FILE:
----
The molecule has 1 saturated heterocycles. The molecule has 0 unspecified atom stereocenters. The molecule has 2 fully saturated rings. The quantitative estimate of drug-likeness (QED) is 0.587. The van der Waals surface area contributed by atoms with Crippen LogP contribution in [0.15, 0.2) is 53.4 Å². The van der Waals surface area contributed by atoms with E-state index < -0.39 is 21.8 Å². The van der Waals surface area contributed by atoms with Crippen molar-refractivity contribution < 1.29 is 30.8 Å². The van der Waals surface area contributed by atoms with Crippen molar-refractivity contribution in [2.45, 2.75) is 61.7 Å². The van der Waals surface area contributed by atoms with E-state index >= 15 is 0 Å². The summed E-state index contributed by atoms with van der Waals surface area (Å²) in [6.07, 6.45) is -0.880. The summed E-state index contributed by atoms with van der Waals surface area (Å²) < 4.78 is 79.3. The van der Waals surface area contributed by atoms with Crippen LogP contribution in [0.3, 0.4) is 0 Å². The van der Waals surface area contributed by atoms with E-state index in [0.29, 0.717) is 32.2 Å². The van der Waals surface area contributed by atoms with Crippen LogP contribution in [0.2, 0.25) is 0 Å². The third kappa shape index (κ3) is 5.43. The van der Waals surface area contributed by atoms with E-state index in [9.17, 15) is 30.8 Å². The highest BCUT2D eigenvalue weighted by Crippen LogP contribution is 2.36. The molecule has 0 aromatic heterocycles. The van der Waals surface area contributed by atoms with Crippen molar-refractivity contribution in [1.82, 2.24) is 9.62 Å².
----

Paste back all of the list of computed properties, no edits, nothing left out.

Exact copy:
The molecule has 1 saturated heterocycles. The molecule has 0 unspecified atom stereocenters. The molecule has 2 fully saturated rings. The quantitative estimate of drug-likeness (QED) is 0.587. The van der Waals surface area contributed by atoms with Crippen LogP contribution in [0.15, 0.2) is 53.4 Å². The van der Waals surface area contributed by atoms with E-state index < -0.39 is 21.8 Å². The van der Waals surface area contributed by atoms with Crippen molar-refractivity contribution < 1.29 is 30.8 Å². The van der Waals surface area contributed by atoms with Crippen molar-refractivity contribution in [2.45, 2.75) is 61.7 Å². The van der Waals surface area contributed by atoms with E-state index >= 15 is 0 Å². The summed E-state index contributed by atoms with van der Waals surface area (Å²) in [6.07, 6.45) is -0.880. The summed E-state index contributed by atoms with van der Waals surface area (Å²) < 4.78 is 79.3. The van der Waals surface area contributed by atoms with Crippen LogP contribution in [0.3, 0.4) is 0 Å². The van der Waals surface area contributed by atoms with E-state index in [0.29, 0.717) is 32.2 Å². The van der Waals surface area contributed by atoms with Crippen LogP contribution in [0.2, 0.25) is 0 Å². The third kappa shape index (κ3) is 5.43. The van der Waals surface area contributed by atoms with E-state index in [9.17, 15) is 30.8 Å². The highest BCUT2D eigenvalue weighted by Crippen LogP contribution is 2.36. The molecule has 0 aromatic heterocycles. The van der Waals surface area contributed by atoms with Crippen molar-refractivity contribution in [1.82, 2.24) is 9.62 Å².